Published: Jun 4, 2010
Blood Pressure is known as the silent killer because a person might have high blood pressure and not even know it. It is easier to get an idea of your BP range if you get regular check-ups but that can also change drastically. An accurate monitor to check high blood pressure at home is highly recommended because you never know what your blood pressure is at any given moment.
Blood pressure is determined in the circulatory center of the brain and adjusts to situations by receiving feedback from the nervous system. The strength and frequency of the heart and the width of blood vessels is altered so blood pressure can be adjusted.
High blood pressure is dangerous because it makes the heart work harder, plus it contributes to hardening of the arteries that may lead to heart failure. Several factors contribute to high blood pressure such as stress, obesity, smoking, alcohol, salt, lack of exercise or genetics. In 90-95 percent of the cases, the cause of high blood pressure is unknown.
A Digital Unit is a compact and easy to use device that wraps around your wrist instead of the arm. Some people are not comfortable with an inflating cuff being placed around their arms, so this device is perfect for them. The one button operational device inflates and deflates automatically and is operated by a single AAA battery. One of the key features is the last BP readout with time and date. These digital units are also available with arm cuffs as an accessory.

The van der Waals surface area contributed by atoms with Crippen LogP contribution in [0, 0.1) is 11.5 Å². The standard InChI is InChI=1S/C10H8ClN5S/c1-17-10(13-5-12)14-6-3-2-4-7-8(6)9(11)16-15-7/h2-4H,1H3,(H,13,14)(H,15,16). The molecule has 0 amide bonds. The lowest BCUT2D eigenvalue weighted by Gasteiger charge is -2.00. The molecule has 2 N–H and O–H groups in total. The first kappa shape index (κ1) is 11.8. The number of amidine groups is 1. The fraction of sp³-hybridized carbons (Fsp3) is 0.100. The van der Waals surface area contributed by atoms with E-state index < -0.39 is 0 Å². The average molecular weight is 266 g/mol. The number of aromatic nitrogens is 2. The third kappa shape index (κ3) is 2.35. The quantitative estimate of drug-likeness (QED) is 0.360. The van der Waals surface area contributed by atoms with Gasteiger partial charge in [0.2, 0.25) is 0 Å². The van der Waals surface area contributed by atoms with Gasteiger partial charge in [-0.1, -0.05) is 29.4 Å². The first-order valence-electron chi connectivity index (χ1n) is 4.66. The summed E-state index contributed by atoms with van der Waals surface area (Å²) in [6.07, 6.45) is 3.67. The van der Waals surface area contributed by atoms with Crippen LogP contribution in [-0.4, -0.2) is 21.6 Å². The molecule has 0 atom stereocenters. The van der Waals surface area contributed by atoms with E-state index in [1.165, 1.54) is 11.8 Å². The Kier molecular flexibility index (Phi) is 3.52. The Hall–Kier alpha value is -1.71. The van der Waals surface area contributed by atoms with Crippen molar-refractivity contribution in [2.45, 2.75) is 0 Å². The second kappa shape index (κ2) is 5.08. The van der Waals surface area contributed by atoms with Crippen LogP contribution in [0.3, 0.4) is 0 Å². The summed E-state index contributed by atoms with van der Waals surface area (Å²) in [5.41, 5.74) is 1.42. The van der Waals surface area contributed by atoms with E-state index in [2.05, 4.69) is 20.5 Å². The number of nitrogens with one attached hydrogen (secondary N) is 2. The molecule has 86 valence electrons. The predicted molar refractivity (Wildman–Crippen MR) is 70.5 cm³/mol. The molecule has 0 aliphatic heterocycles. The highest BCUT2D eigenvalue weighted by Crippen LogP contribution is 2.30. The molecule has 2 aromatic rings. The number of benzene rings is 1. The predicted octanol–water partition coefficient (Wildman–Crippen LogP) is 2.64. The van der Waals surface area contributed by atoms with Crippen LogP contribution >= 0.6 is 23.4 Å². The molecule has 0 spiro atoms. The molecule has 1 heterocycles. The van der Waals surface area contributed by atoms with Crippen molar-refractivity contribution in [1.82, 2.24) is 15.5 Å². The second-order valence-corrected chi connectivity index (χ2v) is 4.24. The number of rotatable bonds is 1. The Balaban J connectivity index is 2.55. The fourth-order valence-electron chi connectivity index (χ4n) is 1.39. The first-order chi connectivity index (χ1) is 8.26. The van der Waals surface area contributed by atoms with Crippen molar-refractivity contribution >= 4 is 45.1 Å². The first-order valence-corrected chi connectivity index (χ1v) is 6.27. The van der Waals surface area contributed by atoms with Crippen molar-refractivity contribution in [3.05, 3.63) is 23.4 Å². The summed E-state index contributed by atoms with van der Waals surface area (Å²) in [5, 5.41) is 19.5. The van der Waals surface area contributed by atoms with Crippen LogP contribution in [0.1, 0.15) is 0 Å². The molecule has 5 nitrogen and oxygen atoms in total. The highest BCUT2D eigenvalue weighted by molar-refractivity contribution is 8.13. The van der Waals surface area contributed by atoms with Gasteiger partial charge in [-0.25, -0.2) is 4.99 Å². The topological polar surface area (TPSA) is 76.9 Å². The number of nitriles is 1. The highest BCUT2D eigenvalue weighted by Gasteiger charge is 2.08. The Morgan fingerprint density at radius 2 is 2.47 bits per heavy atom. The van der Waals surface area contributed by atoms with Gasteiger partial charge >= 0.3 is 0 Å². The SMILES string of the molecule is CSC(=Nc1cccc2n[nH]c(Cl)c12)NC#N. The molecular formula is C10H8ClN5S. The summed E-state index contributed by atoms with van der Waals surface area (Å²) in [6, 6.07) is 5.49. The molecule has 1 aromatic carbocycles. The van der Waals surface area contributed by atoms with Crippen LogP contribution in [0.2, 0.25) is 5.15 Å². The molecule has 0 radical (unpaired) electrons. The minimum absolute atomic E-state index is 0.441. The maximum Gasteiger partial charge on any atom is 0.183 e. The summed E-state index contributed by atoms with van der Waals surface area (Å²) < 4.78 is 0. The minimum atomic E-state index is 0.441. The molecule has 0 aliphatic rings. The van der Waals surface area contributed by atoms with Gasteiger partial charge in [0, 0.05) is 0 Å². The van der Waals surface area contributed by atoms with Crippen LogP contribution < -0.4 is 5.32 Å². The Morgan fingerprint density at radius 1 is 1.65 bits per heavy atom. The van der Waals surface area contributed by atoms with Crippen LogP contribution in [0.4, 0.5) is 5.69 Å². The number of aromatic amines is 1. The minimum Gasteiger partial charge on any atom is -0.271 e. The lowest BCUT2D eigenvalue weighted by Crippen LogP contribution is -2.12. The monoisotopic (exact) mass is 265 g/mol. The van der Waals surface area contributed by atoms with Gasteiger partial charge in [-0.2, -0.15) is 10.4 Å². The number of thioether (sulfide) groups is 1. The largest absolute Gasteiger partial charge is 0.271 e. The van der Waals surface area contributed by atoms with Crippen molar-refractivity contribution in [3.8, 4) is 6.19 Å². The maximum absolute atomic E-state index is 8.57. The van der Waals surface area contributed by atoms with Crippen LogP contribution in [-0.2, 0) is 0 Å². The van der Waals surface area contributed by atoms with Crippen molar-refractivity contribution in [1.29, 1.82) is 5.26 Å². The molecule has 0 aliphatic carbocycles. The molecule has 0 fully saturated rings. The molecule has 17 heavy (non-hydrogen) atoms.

Combination kits are easy to use and very common, these are the manual inflation units we have been seeing in the doctor’s office all of our lives. They are the most durable blood pressure monitoring devices. Each kit comes with an aneroid sphygmomanometer and your choice of vibrant colors and matching nylon carrying case.
High blood pressure can turn into a life and death situation, regular self checks with your blood pressure monitor is recommended if you have normal blood pressure. Never use your self check results to alter a medicine prescribed by a physician if you are undergoing medical treatment to control your blood pressure.